Tuesday, February 17, 2009

Help!

1. Sint-Michielskerk, Gent, Belgium - 13th century
2. Old townhall, Mechelen, Belgium - late 14th century
3. Village church, Eine, Belgium - 13th century
4. Village church, Eine, Belgium - 13th century

Does someone have a clue what these figures with bits in their mouths stand for? In the case of the male heads I can imagine it might have to do something with the legend of Aristoteles and Phyllis (see also fig. 2).

Aristotle, the Greek philosopher and tutor of Alexander the Great, allowed himself to be humiliated by the seductive Phyllis, Alexander's favorite courtesan, as a lesson to the young ruler, who had succumbed to her wiles and neglected the affairs of state. Encouraging Alexander to witness his folly, Aristotle explained that if he, an old man, could be so easily deceived, the potential consequences for a young man were even more perilous.
Source here.

However, I can not see why women would also be depicted this way and what the meaning is that is hidden behind it.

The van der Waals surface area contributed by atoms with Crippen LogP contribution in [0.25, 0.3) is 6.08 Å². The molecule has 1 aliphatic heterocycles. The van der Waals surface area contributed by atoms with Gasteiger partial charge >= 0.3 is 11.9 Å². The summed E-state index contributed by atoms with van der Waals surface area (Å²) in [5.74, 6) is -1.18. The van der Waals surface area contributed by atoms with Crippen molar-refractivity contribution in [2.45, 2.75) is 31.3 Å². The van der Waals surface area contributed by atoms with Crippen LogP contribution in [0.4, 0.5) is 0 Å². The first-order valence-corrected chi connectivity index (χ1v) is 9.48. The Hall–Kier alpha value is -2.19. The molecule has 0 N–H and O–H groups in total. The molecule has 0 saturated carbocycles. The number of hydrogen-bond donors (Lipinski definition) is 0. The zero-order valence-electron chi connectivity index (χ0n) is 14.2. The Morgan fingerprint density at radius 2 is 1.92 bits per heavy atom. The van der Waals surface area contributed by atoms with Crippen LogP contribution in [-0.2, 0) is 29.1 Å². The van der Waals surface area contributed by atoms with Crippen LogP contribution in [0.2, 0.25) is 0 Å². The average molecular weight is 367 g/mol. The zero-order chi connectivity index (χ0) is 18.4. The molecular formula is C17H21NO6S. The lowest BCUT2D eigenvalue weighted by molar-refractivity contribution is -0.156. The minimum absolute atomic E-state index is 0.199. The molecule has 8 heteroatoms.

Any information on this matter would be greatly appreciated!
Thank you.

4 comments :

Lady Edyth said...

The three images are interpretations of the Disgorging Head- a form of Green Man. They appear in architectural scultpure throughout many cultures, but no one seems to know their exact meaning. The Green Man has been interpreted as a symbol of resurection, vitality, fertility, and Christ.

The fourth image, that of the woman riding the man, is a probably a satirical image referencing a woman's rule over a man in private. The item in his mouth is a rein.

There's more to be found out about both images by looking into "marginal art".

Hope that helps!

Edyth
www.edythmiller.blogspot.com

Isis said...

Thank you for the information!

Laura said...

I've also seen the leafy heads referred to as "foliate heads."

Wikipedia has a nice overview: http://en.wikipedia.org/wiki/Green_Man

Anonymous said...

hi Isis,

ken je het boek; Young Medieval Women?
Hierin staat een artikel dat heet: A positive Representation of the power of young women: the malterer Embroidery re-examined by Kristina E Gourtlay?

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